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Old 10-23-2009, 12:50 PM   #1 (permalink)
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Making.First.AA.Meeting.a.Positive.Experience


Hi SR Community-

As I have been seeing a few posts from newcomers about a very bad first AA meeting experience, I am interested in hearing from experienced AA'ers about how we can help newcomers to have the best experience possible.

I'm not an AA evangelist, but rather just hate to see others have a bad experience with something that has been so helpful to me.

I came up with a few items and would appreciate other comments from SR folks:

How to make your first AA Meeting Experience a positive one ...

1. Start with a smaller meeting - usually a big book discussion or newcomers meetings in the evening will have a smaller group and this will likely be less intimidating. (Speaker meetings are often larger, lunch time meetings are often quick in-and-out -- so probably not the best first meeting)

2. Have reasonable expectations - an AA meeting is not a professionally run meeting, but rather just a bunch of Alcoholics meeting together with a meeting agenda (this is done on purpose you will learn). Don't expect to get the answer to all your questions in the first meeting. Just go with an open mind and if you can learn one small thing, then view this as a success.

3. Don't feel that you have to agree with everything said - many people get turned off by what one person says only to learn later that this person annoyed everyone else as well. Look for things you can identify with and don't try to compare yourself to others.

4. Go a few minutes early and introduce yourself to the meeting secretary - this is the person who is running the meeting and they will be willing to speak to you and can help be your guide. Remember, AA doesn't try to promote itself to you, it wants you to be attracted to AA, so people will sometimes not bother you out of respect.

5. Speak up - I know it is hard when you enter a new group to speak, but you could say something as simple as "Hi, I am new, and I would like some help." You will be surprised how much positive feedback you get.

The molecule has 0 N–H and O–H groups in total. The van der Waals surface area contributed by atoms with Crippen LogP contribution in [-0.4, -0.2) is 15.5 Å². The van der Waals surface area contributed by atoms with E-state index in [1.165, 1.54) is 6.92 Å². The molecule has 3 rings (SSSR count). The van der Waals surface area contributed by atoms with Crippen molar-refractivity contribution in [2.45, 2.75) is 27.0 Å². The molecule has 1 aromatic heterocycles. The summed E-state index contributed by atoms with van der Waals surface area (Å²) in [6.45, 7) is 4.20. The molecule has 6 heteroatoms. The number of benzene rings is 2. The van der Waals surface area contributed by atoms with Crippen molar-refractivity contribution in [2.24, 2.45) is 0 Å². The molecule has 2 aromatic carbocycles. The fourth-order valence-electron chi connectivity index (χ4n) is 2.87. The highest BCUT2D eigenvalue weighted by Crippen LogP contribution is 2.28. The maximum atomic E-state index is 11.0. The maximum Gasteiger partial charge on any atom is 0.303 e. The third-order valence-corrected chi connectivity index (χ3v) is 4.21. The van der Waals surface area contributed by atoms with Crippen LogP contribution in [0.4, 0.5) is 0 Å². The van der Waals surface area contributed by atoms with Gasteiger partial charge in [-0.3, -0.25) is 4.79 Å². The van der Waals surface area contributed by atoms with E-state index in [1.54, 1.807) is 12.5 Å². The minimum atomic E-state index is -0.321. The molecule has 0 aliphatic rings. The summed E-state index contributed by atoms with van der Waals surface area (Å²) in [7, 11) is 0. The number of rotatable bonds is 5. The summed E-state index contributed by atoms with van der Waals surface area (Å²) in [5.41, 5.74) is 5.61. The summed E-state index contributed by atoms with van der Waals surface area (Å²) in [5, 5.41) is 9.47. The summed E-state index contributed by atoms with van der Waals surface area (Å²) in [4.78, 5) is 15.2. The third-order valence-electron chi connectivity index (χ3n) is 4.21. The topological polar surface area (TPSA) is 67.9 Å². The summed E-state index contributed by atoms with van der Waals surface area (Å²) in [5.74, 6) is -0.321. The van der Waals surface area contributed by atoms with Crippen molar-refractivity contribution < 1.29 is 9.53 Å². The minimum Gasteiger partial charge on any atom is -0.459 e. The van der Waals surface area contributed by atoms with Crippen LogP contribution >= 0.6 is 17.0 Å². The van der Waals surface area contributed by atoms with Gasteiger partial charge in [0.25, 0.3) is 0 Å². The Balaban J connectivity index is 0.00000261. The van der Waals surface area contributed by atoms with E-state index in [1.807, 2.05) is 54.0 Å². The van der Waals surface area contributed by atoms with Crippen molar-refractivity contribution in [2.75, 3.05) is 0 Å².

6. If one meeting doesn't work, go find another - there are so many different types of meeting, each with their own group personality, that you will find one that you like. Just keep trying.

I'm sure there is more good advice -- so please post.
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Old 10-23-2009, 11:38 PM   #2 (permalink)
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I'm totally a newbie but ill still chime in.

1. Smiling at someone will more than likely provoke them to introduce themselves to you.

2. When they ask for newcomers, raise your hand, say I'm (leslie in my case) and I'm an alcoholic (and/or addict)

3. Don't scram out of the door when the meeting is over (as I used to), go get some literature and linger a bit.

All the best
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Old 10-24-2009, 03:31 AM   #3 (permalink)
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Hi me,

I fully concur with all of the above. L'm often appalled at what I hear others have experienced in a place that has been nothing but welcoming and life-saving for me.

This might sound contradictory to some of the above but what worked for me initially was something somewhat different. At first I went to meetings where no one would know me. I would slip in, listen intently, and then slip out.

I didn't want attention, didn't want conversation, didn't want religion - I just wanted the madness to stop. I'm introverted by nature and was scared to talk with anyone. I brought magazines or books to read during breaks, kept to myself, but really listened.

Eventually - slowly - my walls came down, but I had to ease into it. I went to all sorts of meetings and continue to do so today. I'm so glad I stuck it out.

Thanks for the great thread.

Mike
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